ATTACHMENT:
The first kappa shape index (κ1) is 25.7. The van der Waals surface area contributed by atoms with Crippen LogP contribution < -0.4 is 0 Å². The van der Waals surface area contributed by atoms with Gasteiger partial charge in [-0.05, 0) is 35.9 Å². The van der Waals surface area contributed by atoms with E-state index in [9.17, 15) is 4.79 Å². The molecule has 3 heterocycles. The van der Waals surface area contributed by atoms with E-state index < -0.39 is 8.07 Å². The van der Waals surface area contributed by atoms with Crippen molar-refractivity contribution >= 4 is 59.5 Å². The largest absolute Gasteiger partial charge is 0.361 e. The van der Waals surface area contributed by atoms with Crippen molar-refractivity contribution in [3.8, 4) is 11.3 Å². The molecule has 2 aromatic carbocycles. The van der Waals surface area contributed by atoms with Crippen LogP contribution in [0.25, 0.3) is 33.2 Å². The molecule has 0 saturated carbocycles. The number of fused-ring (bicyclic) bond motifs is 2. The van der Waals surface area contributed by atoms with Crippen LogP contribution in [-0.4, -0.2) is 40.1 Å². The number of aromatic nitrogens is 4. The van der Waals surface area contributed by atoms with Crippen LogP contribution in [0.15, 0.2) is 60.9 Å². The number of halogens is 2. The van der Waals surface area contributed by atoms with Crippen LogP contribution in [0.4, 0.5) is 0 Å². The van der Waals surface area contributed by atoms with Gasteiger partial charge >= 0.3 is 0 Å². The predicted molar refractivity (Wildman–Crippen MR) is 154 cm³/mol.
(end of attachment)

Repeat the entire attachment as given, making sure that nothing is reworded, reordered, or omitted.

The first kappa shape index (κ1) is 25.7. The van der Waals surface area contributed by atoms with Crippen LogP contribution < -0.4 is 0 Å². The van der Waals surface area contributed by atoms with Gasteiger partial charge in [-0.05, 0) is 35.9 Å². The van der Waals surface area contributed by atoms with E-state index in [9.17, 15) is 4.79 Å². The molecule has 3 heterocycles. The van der Waals surface area contributed by atoms with E-state index < -0.39 is 8.07 Å². The van der Waals surface area contributed by atoms with Crippen molar-refractivity contribution >= 4 is 59.5 Å². The largest absolute Gasteiger partial charge is 0.361 e. The van der Waals surface area contributed by atoms with Crippen molar-refractivity contribution in [3.8, 4) is 11.3 Å². The molecule has 2 aromatic carbocycles. The van der Waals surface area contributed by atoms with Crippen LogP contribution in [0.25, 0.3) is 33.2 Å². The molecule has 0 saturated carbocycles. The number of fused-ring (bicyclic) bond motifs is 2. The van der Waals surface area contributed by atoms with Crippen LogP contribution in [-0.4, -0.2) is 40.1 Å². The number of aromatic nitrogens is 4. The van der Waals surface area contributed by atoms with Crippen LogP contribution in [0.15, 0.2) is 60.9 Å². The number of halogens is 2. The van der Waals surface area contributed by atoms with Crippen LogP contribution in [0.4, 0.5) is 0 Å². The van der Waals surface area contributed by atoms with Gasteiger partial charge >= 0.3 is 0 Å². The predicted molar refractivity (Wildman–Crippen MR) is 154 cm³/mol.